There will be more military training. After Basic there is your Advanced Individual Training (AIT) which is tied to your MOS (job) learning. Depending on your job, AIT will be either really psycho or a lot like college but with physical exercise and training. So get through Basic Training successfully and you may just have a life afterwards!

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Comments 21 comments

Lgali profile image

Lgali 7 years ago

nice hub


Jessica W profile image

Jessica W 7 years ago Author

Thank You Lgali.


goldentoad profile image

goldentoad 7 years ago from Free and running....

I always wondered if I could have survived basic training, I had a real authority problem and a need to do things my way. I liked your hub.


AlexiusComnenus profile image

AlexiusComnenus 7 years ago from GA

Our authority problems got straightened out REAL quick. A few days of muscles DYING and people shut up, put their heads down, and said "Yes drill sergeant!"


Jessica W profile image

Jessica W 7 years ago Author

goldentoad, you'd be surprised by how many people who join the military with authority problems. Things aren't too bad for them. My fiancé especially has an authority problem and he's been in the Army for almost six years. It's made him determined to rise in the ranks... so that he can be the authority ;) Thank you for your comment!


Jessica W profile image

Jessica W 7 years ago Author

AlexiusComnenus, definitely true, though some are more stubborn than others. Thank you for taking the time to make a comment. Your thoughts are much appreciated!


jxb7076 profile image

jxb7076 7 years ago from United States of America

Another great and accurate hub on Army BCT. Having served 14 years as a drill Sergeant your comment is correct "Just Yes Drill Sergeant" and bear it. It's all a mind game and it appeared that you figured it out early enough. I was a DI from 1987 - 2001. Where did you do BCT? I am sure I didn't train you as you were probably too young to join the military during my time as a DI.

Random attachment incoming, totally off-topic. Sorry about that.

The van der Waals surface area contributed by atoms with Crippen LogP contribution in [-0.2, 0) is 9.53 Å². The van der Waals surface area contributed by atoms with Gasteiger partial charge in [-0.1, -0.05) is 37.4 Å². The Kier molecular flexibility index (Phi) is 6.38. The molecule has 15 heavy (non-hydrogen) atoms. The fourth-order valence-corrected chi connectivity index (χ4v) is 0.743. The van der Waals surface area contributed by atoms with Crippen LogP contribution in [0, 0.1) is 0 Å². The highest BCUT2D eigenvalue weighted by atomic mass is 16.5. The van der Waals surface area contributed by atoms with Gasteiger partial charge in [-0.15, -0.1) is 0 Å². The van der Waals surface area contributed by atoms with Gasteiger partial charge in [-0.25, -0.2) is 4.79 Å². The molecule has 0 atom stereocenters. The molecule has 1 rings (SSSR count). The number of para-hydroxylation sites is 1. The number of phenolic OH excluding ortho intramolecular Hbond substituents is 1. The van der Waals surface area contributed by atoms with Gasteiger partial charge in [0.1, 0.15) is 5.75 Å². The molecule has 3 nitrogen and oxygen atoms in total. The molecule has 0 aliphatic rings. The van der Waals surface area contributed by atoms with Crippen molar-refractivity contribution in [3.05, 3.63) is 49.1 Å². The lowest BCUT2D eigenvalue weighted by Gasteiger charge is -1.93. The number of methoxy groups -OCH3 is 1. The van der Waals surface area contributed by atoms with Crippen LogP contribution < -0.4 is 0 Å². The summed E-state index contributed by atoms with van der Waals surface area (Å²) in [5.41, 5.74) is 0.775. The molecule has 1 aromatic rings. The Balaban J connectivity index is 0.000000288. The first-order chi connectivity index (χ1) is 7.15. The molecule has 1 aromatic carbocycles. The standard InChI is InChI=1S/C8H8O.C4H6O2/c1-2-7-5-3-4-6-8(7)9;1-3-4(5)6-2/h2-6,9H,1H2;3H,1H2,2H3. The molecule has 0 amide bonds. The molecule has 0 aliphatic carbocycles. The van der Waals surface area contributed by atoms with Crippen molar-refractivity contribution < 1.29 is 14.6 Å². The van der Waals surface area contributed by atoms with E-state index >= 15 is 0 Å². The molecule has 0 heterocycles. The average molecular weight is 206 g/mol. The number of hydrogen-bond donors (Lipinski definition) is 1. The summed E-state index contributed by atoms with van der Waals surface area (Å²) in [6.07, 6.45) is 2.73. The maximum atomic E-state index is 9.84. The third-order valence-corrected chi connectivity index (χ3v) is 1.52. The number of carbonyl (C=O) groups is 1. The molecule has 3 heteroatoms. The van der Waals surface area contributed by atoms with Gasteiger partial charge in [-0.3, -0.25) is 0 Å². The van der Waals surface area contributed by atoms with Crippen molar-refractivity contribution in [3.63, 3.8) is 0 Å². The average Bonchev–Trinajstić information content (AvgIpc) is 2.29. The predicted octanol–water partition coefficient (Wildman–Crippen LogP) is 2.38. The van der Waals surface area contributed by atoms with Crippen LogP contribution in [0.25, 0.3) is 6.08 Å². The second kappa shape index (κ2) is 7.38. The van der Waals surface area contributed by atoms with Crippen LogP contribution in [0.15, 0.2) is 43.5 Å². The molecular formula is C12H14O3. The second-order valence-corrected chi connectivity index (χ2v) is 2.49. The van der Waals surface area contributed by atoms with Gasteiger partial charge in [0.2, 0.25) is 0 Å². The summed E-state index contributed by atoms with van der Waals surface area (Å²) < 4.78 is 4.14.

Great job young soldier and again, thanks for your service!

HOOAH!!!


White 7 years ago

Hi. Just found this article... Im leaving for BCT in less than a week, to Fort Knox and I find your article very helpful. I come from a long tradition of Army men and I heard all the stories, but its always good to hear some useful info too!


Lauren 6 years ago

Hey do you have a Facebook?? I'd really like to message you with some questions.


Brittleanne 6 years ago

Jessica W. I am glad I ran across your hub. I am a divorced mother of 3, 33 years old and have been considering the benefits of the military career for some time now. I knew that my recruiter was sugar-coating things about the bct a bit, but I it is nice to read the info from a woman's prospective.


DSLEEP 5 years ago

Well, i am 28, and in 5 more months I plan on joining the army. A mind game true enough, I weighed 314lbs a month ago, now , at 295lbs I can run .53 miles in 8 min with enough entergy to continue. An 8 min mile will be a piece of cake soon. Running is the only concern i have toward basic training, I five months I will weight 210-220lbs, by then, running will be nothing...GOD Bless America


Simone 5 years ago

Damn EVERYDAY running for 6 weeks OMG!!! I laughed when I read that but I still CANT WAIT!!


xan 5 years ago

Hi, tanx u ve been realy helpful. I am joining the Nigerian army in a few months! And I still don't knw hw to run.....but am learning and pushups..........jeezNow dats some hard work! I can do this.....I know


Sol C  5 years ago

I just wanted to thank you so much for all the great information. I am a 26yo female and I am really considering joining the Army. However comments from ppl saying I'm a bit late in age and so on tend to want to push me away from this desire. But I am still determined! I have been looking up and down the internet for more information and women experiences and or even better from women who joined at a later age but it has been nearly impossible to find. I would love to talk to more women about their experiences and get all the information I possibly can so if there is anyone out there who can shear with me or lead me in the right direction I would really appreciate it!!